Extraction method influences the recovery of phytoplankton pigments from natural assemblages

Jason R. Graff, Tatiana A. Rynearson

Limnol. Oceanogr. Methods 9:129-139 (2011) | DOI: 10.4319/lom.2011.9.129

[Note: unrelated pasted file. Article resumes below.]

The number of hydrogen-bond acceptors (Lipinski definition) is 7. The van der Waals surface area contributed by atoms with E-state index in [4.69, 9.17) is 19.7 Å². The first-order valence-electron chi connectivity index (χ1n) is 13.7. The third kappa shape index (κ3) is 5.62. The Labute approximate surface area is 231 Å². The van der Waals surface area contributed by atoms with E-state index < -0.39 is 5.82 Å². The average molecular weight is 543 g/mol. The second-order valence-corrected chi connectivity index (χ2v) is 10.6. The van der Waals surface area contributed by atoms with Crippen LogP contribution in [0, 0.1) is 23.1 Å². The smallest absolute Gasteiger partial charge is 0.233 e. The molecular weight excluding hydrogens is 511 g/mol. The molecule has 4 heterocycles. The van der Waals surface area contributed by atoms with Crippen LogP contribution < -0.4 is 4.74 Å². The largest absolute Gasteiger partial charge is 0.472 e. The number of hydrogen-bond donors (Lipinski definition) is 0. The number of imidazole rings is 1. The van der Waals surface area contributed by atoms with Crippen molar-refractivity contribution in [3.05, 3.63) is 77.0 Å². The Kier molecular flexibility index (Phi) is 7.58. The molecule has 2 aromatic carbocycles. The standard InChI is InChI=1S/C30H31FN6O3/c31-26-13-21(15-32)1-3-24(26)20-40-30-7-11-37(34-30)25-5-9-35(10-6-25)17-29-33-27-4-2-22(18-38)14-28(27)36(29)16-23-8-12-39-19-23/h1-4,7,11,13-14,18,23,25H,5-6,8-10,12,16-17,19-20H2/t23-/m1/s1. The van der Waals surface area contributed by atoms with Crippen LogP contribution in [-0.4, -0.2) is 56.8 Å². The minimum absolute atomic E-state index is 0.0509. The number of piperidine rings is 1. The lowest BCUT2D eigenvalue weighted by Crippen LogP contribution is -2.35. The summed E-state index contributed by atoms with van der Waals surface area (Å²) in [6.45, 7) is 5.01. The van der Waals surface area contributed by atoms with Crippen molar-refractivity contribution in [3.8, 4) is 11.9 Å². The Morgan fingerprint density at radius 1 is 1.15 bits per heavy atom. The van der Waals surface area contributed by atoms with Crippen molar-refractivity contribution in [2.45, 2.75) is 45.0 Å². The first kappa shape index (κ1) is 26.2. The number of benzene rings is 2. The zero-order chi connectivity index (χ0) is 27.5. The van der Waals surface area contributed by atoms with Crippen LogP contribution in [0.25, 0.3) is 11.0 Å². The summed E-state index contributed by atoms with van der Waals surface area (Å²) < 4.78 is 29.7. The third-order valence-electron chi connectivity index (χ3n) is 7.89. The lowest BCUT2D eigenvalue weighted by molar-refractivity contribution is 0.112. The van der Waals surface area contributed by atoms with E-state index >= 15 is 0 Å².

ABSTRACT: Phytoplankton pigment samples are routinely collected by filtering water and storing filters at -20°C before extraction and fluorometric analyses. Although pigment loss on frozen filters has been demonstrated for phytoplankton cultures, its effect on taxonomically diverse, natural assemblages is unknown. We examined the effect of freezing filters on pigment measurements from weekly field samples collected for 1 y from Narragansett Bay, RI. Over 1000 filters representing the total and < 20 μm size fractions were collected. One set of filters was treated with MgCO3 and stored at -20°C for ≤ 200 d before extraction. Another set was immediately extracted following filtration and not treated with MgCO3. A third subset was treated without MgCO3 and frozen for ≤ 70 d. Frozen storage decreased the annual average Chlorophyll a concentration by 51%. Pigment loss was greatest in samples dominated by the > 20 μm size class, such as during the winter-spring bloom peak when 62% of Chl a was lost from frozen samples. Freezing filters reduced analytical precision, increasing the coefficient of variation of Chl a measurements from 3.4% using immediate extraction to 13.1% using frozen filter storage. Correction factors created from regression analyses were applied to the year-long frozen storage dataset and brought the annual average Chl a concentration to within 4% of the value determined using the immediate extraction technique. The application of correction factors to the Narragansett Bay Long-Term Monitoring Program from 1999-2007 resulted in an average Chl a concentration that was 94% greater than the historical average.